There it was, its scales like tiles upon its trunk, and rising up on its neck into bosses like heavy leather-work. It looked up at me with a cold malignant eye, darted its flickering tongue, leaden and forked, out of its hard mouth, and hissed with raucous intensity.

This was the first big lizard I had seen wild, and I became seized with an intense desire to catch it. Having decided that its bite might be dangerous, I made a running noose with my garter and prepared to lasso the beast. But on this he turned, and slowly began to creep into a crack. I seized his tail, and there was a struggle, pull devil, pull baker. Once in a crack, he wedged himself with extraordinary firmness, and it was only after two or three minutes that I got him out.

This was no ordinary monitor. The average specimen, so I am assured by those who know his habits, would have been round and away in a flash. He would have protected himself by vicious and swift snapping, and would have lashed with his tail so intensely that I should never have been able to get him out, or hold him, ignominiously dangling, when I had done so. Doubtless he was an aged creature, who had lived in this rock fortress for decades, scores of years, even a century — we know little of reptilian spans of life. His near forepaw was badly scarred, with several of the clawed toes bitten off.

Then came the problem of descent. Unencumbered I had found the ascent easy, but to get down with only one hand for climbing, while trying to prevent that ugly head from coming within snapping distance of my person, and those powerful fore quarters from wedging themselves in a crevice, was another matter. However, I succeeded. If ever (which is unlikely) I become a candidate for admission to the Alpine Club, I shall record that brief but anxious descent.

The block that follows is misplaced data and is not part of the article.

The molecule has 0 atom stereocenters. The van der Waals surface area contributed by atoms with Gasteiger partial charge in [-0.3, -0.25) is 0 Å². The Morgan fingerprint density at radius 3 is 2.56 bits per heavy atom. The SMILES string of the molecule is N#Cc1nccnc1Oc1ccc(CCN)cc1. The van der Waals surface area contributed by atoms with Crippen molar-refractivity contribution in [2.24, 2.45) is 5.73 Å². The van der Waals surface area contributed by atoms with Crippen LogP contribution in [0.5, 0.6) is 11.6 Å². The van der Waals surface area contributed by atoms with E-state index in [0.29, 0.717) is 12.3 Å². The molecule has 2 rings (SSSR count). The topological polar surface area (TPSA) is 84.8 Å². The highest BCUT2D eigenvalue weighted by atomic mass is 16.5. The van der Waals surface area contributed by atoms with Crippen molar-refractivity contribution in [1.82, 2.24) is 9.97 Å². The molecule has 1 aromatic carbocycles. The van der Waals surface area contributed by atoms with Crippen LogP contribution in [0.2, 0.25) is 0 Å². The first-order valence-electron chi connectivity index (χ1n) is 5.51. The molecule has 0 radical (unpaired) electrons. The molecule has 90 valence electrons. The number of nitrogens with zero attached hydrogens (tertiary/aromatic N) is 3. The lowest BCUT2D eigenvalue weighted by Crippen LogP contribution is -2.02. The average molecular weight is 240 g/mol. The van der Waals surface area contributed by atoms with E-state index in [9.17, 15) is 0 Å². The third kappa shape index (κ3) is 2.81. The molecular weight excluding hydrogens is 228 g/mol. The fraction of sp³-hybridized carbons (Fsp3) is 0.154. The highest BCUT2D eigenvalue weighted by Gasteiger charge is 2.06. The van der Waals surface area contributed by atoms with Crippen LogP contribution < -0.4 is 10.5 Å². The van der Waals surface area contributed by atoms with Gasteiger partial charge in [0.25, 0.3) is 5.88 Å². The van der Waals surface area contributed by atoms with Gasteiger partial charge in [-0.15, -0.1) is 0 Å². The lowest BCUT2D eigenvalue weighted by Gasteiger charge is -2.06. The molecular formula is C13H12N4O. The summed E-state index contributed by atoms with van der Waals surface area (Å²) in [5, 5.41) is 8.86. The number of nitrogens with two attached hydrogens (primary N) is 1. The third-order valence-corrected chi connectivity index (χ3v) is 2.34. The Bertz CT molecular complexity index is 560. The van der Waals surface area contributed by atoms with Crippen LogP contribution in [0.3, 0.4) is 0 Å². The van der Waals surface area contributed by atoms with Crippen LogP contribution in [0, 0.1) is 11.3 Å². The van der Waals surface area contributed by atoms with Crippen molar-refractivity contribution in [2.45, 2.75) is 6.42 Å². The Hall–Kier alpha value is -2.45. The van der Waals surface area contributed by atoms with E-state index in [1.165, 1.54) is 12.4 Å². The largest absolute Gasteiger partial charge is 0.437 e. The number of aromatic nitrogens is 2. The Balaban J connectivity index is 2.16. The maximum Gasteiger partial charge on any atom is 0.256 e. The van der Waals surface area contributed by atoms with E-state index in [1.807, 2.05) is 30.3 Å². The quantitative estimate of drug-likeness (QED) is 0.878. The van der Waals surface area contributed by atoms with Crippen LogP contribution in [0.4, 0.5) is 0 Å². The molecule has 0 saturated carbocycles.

My companion came up to inspect my capture. He too noticed the barring of the approach to the rock, and suggested that the place was a holy place, and the beast a holy beast. So we let it go, but not until after an interesting demonstration of the ease with which reptiles can be hypnotized, or put into the catalepsy which is the evolutionary forerunner of the true hypnotic state. While we were talking, the beast was struggling to make off; to put him at a disadvantage I twisted his tail to turn him over on to his back. At once his movements ceased, and I found I could release my hold, and he still lay there, breathing deeply. Put over on to his belly again, he at once woke up; but if rapidly twisted into the supine position, and held still there for a few seconds,he at once became immobilized. Doubtless Aaron’s rod had been tricked into the same physiological state, and I recalled playing the same game with the amusingly ugly horned-toad lizards of the western United States, much to the astonishment of some Wyoming cowboys, whose exclamations of ‘Gee!’ were redoubled as I succeeded in piling three of the lizards into a grotesque edifice of catalepsy-struck reptilian flesh.

Just down across a patch of cultivation was a little tembe, one of the steadings in which the local people, the Wagogo, live. They are square, with buildings all round — or on three sides with a thorn hedge on the fourth. The cattle are driven in at evening into the central space, and the gate barricaded. In the buildings lives a whole patriarchal family, — the grandfather with his wife or wives, the sons with their wives and children, — and there are compartments too for the chickens and the goats.